Net Neutrality Outline
Net Neutrality Presentation 1. What is Net Neutrality? a. Net Neutrality is best defined as a network design principle.
The idea is that a maximally useful public information network aspires to treat all content, sites, and platforms equally. This allows the network to carry every form of information and support every kind of application. The principle suggests that information networks are often more valuable when they are less specialized – when they are a platform for multiple uses, present and future. i. Basically what the Internet is today, an Open Network. i. The opposite of a Closed Network, where the provider determines content. b. Net Neutrality is a network design paradigm that argues for broadband network providers to be completely detached from what information is sent over their networks. c. What keeps the Internet open is Net Neutrality — the longstanding principle that preserves our right to communicate freely online. This is the definition of an open Internet. d. With Net Neutrality, the network’s only job is to move data—not to choose which data to privilege with higher quality service. iii.
Think of another open network like electric grid 1. Innovation-driving network 2. Why should you care? e. Censorship f. Blocking/ Discrimination iv. All data delivered at the same speed regardless of content 2. No preference to a particular service over another a. Think Skype over Facetime. v. Net neutrality also means that carriers can’t tack on an extra cost for heavy users; everyone can stream and download as much content as they like. vi. No penalty fees attached to visiting different categories of websites.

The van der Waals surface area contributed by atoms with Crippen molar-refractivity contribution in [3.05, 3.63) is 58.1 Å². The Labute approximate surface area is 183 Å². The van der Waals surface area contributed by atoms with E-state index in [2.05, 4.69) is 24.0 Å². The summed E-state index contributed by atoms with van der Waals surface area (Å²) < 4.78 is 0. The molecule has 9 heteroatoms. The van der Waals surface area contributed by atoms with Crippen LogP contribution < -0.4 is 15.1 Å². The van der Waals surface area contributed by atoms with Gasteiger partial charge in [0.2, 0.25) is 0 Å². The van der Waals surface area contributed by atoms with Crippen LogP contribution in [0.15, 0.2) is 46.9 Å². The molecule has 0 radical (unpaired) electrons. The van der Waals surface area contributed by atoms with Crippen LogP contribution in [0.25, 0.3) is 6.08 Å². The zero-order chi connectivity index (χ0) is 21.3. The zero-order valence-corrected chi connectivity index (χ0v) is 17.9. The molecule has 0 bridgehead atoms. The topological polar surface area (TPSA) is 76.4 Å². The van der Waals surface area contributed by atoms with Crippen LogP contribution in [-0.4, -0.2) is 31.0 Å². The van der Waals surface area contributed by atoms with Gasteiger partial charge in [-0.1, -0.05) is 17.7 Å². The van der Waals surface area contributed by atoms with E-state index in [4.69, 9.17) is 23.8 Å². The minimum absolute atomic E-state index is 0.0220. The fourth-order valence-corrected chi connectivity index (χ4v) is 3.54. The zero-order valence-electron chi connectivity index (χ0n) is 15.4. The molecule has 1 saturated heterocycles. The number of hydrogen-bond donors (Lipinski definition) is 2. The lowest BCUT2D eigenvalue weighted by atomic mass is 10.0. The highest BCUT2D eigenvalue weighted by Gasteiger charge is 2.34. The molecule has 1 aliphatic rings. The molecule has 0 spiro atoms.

Devices share and share alike; carriers treat a smart phone no differently than a desktop. vii. A tiered Internet would also make it easier for content streams from corporate giants to rule the Web; without net neutrality, innovative startups like Craigslist and Google might not ever have seen enough traffic to get off the ground. g. Bandwidth Throttling viii. Bandwidth Throttling is the intentional slowing of Internet service by an Internet service provider. It is a reactive measure employed in communication networks in an apparent attempt to regulate network traffic and minimize bandwidth congestion. x. To help achieve this, if you use an extraordinary amount of data and fall within the top 5% of Verizon Wireless data users we may reduce your data throughput speeds periodically for the remainder of your then current and immediately following billing cycle to ensure high quality network performance for other users at locations and times of peak demand. Our proactive management of the Verizon Wireless network is designed to ensure that the remaining 95% of data customers aren’t negatively affected by the inordinate data consumption of just a few users. . Digital rights and freedoms x. Telecommunication companies are merely a means to an end. In other words, they are merely the gateway to the Internet; they don’t own the Internet themselves. i. Privacy xi. Wiretapping violation 3. Arguments Against Net Neutrality j. Enforcement xii. Who is supposed to regulate the internet? xiii. Spans across multiple countries k. Government Regulations xiv. Too much control for the government xv. Censorship 3. China xvi. Network Optimization 4. Greater good 5. % of users ruining network performance for 95% xvii. Antipiracy 6. Makes the ability to stop piracy 7. Shutting down “rouge” websites providing pirated content xviii. Special Services 8. Certain services that are need maybe should have first run at the network/ higher faster speeds 4. Conclusion l. Who owns the internet? xix. Telecommunication companies are merely a means to an end. In other words, they are merely the gateway to the Internet; they don’t own the Internet themselves.